Every vehicle manufactured, starting around the 1980s, is now equipped with at least one oxygen sensor. These sensors constantly analyze the oxygen concentration in the vehicle’s exhaust gasses. Input from the sensor is sent to the engine computer to determine how much fuel to add to every combustion cycle. Unfortunately, these sensors do need to be replaced over time and can become faulty.
Geotab can help to identify faulty oxygen sensors by setting up emailed or pop-up exception notifications when a fault is triggered regarding the oxygen sensor. This means the prompt repair of the sensor, lessening the impact it will have on the vehicle’s fuel economy, and easy fuel management system tracking.
9. Use fuel cards
One of the ways to improve fleet efficiency is through a driver fuel card. In addition to making fuel payment more convenient for drivers, a benefit of fuel cards is that they help fleet managers keep track of fuel purchases and other employee transactions.
A controlled fuel card with specialized metrics and rules can help fleet managers keep a tab on fuel spending. A fuel management system will also identify the actual MPG, fuel consumption (when idling as well as when in use) and fuel levels.
10. Start investigating EVs
Electrification doesn’t happen overnight, so fleets should start evaluating EVs and consider where they might fit. In the right applications, they have a lower total cost of ownership. Electricity costs are generally less expensive than fossil fuels and more stable, allowing better budgeting, while also realizing cost savings from lower maintenance costs. EVs are also more environmentally friendly and will play a key role in creating a more sustainable fleet.
Telematics can be used to track your EVs right alongside your gas-powered cars and trucks. With Geotab, you can view trend reports, fuel and EV energy usage reports and EV charging reports. Access EV data from your fleet management platform to keep operations running smoothly and plan for the future.
11. Set speed restrictions
Reducing and restricting your speed is another method for reducing fuel waste. The implementation of speed restrictions in fleet management can be helpful when it comes to saving fuel. This is due to the fact that slower speeds require less fuel, ultimately resulting in lower fuel expenditures. As per a report by the U.S. Department of Energy, it is safe to say that each 5 mph you drive over 50 mph is like paying an additional $0.25 per gallon for gas.
Telematics technology can also help drivers reduce fuel consumption by reminding them to slow down and stay within the speed limit. You can also make use of the Top 5 Speeding Violations Report in the Geotab Marketplace®. The report is designed to run as either a dashboard or an emailed report and displays the top 5 drivers or vehicles with the highest number of speeding events in a specified time period.
12. Lighten the load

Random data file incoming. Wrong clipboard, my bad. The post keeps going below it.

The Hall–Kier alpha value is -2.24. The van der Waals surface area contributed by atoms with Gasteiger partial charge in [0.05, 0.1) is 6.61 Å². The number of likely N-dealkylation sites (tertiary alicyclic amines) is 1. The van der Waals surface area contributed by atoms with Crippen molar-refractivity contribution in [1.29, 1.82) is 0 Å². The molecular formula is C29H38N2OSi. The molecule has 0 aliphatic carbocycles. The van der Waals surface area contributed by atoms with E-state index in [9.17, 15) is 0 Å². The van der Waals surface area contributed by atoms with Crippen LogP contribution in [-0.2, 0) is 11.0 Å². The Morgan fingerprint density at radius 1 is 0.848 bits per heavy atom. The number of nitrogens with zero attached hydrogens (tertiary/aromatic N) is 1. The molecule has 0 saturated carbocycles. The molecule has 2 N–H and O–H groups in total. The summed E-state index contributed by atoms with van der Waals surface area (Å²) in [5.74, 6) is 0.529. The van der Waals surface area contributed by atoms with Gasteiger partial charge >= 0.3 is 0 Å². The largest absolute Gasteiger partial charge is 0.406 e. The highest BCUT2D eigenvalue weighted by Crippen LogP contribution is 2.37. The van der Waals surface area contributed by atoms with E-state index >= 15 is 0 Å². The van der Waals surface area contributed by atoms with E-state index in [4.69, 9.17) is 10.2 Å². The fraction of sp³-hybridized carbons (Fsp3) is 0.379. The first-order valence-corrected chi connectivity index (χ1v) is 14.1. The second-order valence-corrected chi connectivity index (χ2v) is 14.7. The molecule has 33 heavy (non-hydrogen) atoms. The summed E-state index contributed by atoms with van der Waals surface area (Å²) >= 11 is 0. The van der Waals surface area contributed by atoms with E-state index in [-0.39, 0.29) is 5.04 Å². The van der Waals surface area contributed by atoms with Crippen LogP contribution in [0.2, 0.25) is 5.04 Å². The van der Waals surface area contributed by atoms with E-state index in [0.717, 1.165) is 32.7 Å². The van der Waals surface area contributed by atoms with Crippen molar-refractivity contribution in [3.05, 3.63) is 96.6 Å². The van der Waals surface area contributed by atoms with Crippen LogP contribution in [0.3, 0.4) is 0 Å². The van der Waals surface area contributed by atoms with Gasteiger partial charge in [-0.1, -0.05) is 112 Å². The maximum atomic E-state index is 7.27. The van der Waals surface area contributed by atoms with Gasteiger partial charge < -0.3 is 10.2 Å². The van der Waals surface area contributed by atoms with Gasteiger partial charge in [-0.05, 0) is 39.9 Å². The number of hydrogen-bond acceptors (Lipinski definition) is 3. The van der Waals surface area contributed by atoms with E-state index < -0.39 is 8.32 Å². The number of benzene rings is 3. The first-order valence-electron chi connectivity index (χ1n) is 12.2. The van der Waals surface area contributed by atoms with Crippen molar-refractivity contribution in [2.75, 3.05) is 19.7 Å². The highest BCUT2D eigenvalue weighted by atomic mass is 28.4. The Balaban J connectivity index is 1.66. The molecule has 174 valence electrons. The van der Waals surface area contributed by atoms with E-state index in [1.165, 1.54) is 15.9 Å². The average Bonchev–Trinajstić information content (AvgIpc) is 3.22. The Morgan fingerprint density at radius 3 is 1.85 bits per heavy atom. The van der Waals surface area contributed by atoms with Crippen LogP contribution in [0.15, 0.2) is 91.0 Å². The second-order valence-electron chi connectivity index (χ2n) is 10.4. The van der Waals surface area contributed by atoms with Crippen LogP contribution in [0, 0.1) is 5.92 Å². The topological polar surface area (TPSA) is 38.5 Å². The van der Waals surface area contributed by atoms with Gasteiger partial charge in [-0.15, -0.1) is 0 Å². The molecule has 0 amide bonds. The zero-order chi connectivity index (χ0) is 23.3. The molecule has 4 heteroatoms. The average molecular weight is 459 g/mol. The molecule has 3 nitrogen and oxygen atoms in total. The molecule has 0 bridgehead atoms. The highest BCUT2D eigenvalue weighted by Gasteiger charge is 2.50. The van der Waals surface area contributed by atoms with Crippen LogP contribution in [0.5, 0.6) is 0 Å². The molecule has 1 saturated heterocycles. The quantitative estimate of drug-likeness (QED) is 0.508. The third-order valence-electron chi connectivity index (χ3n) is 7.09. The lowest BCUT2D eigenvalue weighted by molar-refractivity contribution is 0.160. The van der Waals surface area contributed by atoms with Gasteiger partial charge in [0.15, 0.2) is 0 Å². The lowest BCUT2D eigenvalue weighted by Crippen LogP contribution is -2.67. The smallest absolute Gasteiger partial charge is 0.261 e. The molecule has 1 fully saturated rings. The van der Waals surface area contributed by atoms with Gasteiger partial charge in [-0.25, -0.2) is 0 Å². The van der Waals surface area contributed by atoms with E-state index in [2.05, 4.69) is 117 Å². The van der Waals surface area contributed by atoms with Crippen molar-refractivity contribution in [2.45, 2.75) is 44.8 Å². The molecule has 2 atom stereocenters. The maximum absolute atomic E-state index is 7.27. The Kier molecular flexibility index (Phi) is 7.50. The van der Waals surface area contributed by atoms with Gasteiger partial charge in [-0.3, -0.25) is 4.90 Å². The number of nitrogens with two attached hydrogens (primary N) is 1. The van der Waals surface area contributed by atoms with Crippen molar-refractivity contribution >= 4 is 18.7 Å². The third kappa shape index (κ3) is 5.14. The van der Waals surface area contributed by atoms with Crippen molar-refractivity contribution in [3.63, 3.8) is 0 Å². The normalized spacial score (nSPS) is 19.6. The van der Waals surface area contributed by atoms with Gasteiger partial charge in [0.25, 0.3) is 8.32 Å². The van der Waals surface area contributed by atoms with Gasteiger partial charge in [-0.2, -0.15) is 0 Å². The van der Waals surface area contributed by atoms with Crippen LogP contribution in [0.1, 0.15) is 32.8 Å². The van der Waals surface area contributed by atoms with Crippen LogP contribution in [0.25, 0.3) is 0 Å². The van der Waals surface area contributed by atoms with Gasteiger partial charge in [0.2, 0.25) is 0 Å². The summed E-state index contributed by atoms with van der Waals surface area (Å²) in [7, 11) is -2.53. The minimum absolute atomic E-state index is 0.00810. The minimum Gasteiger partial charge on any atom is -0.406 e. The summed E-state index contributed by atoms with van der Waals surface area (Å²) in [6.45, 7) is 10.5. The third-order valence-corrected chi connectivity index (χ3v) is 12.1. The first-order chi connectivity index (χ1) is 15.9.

Having a lighter vehicle load can help contribute to saving fuel. The lighter the vehicle, the more fuel-efficient it will be. Car manufacturers now build vehicles with composite body parts, which significantly decrease the weight of the vehicle.
This also means making sure that drivers are carrying only what they need as part of their cargo. The EPA reports that every extra 100 pounds of weight on a vehicle can lower fuel economy by 1%. Carrying cargo on the roof can be even worse.
Fuel forecast for 2022
In their Short-Term Energy Outlook, the U.S. Energy Information Administration (EIA)predicts that the U.S. average gasoline price will continue to rise due to crude oil price increases. Several countries in Europe are also seeing rising petrol prices. Many have spent the last few days scrambling to find alternative sources, states The Guardian. In the same article, it is also suggested that heavy industries across Europe have adopted short-time working or, in several cases, weekly shutdowns to cope with rising prices.
The EIA also expects the price of diesel to increase. In Fortune, Patrick De Haan — the head of petroleum analysis at the gas price tracking service, GasBuddy — stated that the current volatility makes it difficult to confirm where prices could go, how high and when.
Fleet managers can respond to uncertainty by using telematics data and tools to promote more fuel-efficient practices and save fuel costs. Here at Geotab, we are dedicated to helping businesses realize a solid return on their telematics investment. Getting better MPG lies at the heart of what we do, as there are many contributing factors for reducing overall fuel expenditures.
See how Geotab can help your business reduce fuel consumption by exploring our fleet fuel management solutions or book a demo with a Geotab expert today.
Originally published on January 25, 2018.
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Ethan Weir is a Senior DevOps Engineer for Geotab.
Geotab's blog posts are intended to provide information and encourage discussion on topics of interest to the telematics community at large. Geotab is not providing technical, professional or legal advice through these blog posts. While every effort has been made to ensure the information in this blog post is timely and accurate, errors and omissions may occur, and the information presented here may become out-of-date with the passage of time.